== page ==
The Morsi Alliance and the Red Line Drawn for Egypt’s Women

As the National Alliance to Support Legitimacy (NASL), a coalition of parties and movements supporting ousted president Mohamed Morsi, continue to call for protests, they have done so under the guise of various banners.  On November 7, the alliance issued its 128thstatement calling for more protests, this time under the slogan of ‘Egyptian Women are a Red Line.’ They called on Egyptians to rally against the “flagrant violation of Egyptian women’s rights.” On first reading, it sounded like a cause many could rally around at a time of extreme polarization, and on an issue of paramount importance. The elimination of violence against women belongs to no political party or ideology, and for that reason, this could have, or should have, been an inclusive movement. Protection against women’s rights abuses should not be dragged into the Egyptian political mud, even if the perpetrators of such abuses are politically motivated. The NASL’s statements and protests themselves did just that.

In its call to protest in support of women’s rights, the NASL goes on to say that, “Egypt’s Anti-Coup, Pro-Legitimacy National Alliance affirms that these repressive practices [by the State] most clearly indicate the failure of the coup, [and] that is has no popularity whatsoever.” This is where the call for the protests clearly becomes less about women’s rights and protection against violence, and more about a political stance. By proxy, it becomes an exclusive protest for those with the same political motivations. Bringing the fight for women’s rights into the anti-coup fold blurs the important message of protecting women’s rights against abuse and violence.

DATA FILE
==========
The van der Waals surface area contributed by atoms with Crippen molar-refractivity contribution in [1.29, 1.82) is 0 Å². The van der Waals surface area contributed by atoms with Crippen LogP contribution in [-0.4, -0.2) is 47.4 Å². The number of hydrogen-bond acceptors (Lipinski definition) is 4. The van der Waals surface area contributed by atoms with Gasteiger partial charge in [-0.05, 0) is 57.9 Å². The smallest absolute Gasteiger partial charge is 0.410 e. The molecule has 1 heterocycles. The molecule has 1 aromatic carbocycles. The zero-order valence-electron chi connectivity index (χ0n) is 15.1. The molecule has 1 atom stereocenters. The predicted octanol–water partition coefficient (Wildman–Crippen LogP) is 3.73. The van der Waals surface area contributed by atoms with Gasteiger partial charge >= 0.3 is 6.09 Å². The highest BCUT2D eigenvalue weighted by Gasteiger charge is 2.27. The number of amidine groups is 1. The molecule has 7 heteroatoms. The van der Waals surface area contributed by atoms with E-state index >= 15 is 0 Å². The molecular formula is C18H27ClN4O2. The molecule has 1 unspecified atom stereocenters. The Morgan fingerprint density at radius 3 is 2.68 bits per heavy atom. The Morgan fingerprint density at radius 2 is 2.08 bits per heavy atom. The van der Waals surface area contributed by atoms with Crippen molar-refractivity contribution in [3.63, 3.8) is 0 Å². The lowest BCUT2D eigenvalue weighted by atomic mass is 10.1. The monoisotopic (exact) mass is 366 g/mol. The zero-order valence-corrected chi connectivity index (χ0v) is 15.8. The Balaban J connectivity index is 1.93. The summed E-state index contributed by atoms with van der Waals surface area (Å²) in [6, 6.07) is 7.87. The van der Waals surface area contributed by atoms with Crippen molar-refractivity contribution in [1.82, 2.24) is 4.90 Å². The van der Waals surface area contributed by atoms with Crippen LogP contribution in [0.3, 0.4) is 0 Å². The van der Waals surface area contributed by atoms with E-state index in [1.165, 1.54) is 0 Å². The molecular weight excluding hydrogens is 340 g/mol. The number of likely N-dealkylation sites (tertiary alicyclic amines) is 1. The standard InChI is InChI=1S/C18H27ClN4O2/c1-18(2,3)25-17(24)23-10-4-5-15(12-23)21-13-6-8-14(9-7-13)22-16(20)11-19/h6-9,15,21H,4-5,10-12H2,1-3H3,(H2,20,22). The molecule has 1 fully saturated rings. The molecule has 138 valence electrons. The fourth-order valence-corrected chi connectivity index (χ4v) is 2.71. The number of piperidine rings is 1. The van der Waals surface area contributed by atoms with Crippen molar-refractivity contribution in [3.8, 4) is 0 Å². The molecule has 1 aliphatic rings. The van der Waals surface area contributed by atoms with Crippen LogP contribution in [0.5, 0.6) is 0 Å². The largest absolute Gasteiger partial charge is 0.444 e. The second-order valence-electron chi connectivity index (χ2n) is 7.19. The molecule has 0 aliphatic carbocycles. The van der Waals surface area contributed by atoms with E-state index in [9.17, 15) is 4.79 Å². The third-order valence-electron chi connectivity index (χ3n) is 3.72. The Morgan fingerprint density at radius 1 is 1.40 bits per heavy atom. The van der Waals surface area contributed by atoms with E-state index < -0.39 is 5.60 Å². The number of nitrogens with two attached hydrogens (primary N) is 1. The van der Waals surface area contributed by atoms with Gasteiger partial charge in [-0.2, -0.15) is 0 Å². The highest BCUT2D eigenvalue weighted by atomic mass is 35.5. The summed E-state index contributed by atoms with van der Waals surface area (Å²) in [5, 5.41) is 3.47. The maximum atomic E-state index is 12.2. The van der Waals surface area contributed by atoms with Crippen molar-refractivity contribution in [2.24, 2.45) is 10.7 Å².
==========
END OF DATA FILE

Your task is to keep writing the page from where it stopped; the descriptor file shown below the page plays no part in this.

This begs the question, how many Egyptian men and women who care about women’s rights, as well as the multitude of apolitical women’s rights organizations that campaign year round to stop violence against women, would have been deterred from supporting the protest because of its obvious political affiliations and symbolism? It is for this very reason that the fight for human rights and women’s rights cannot be adopted by political factions, because politics is inherently divisive, but human rights are a concern for all.

On the day of the protests, the official Twitter account of the Anti-Coup movement posted pictures of various protests across Egypt, using the hashtag #FreeWomenofEgypt alongside their standard hashtag: #AntiCoup.

Their Twitter accounts were flooded with Tweets like the one below: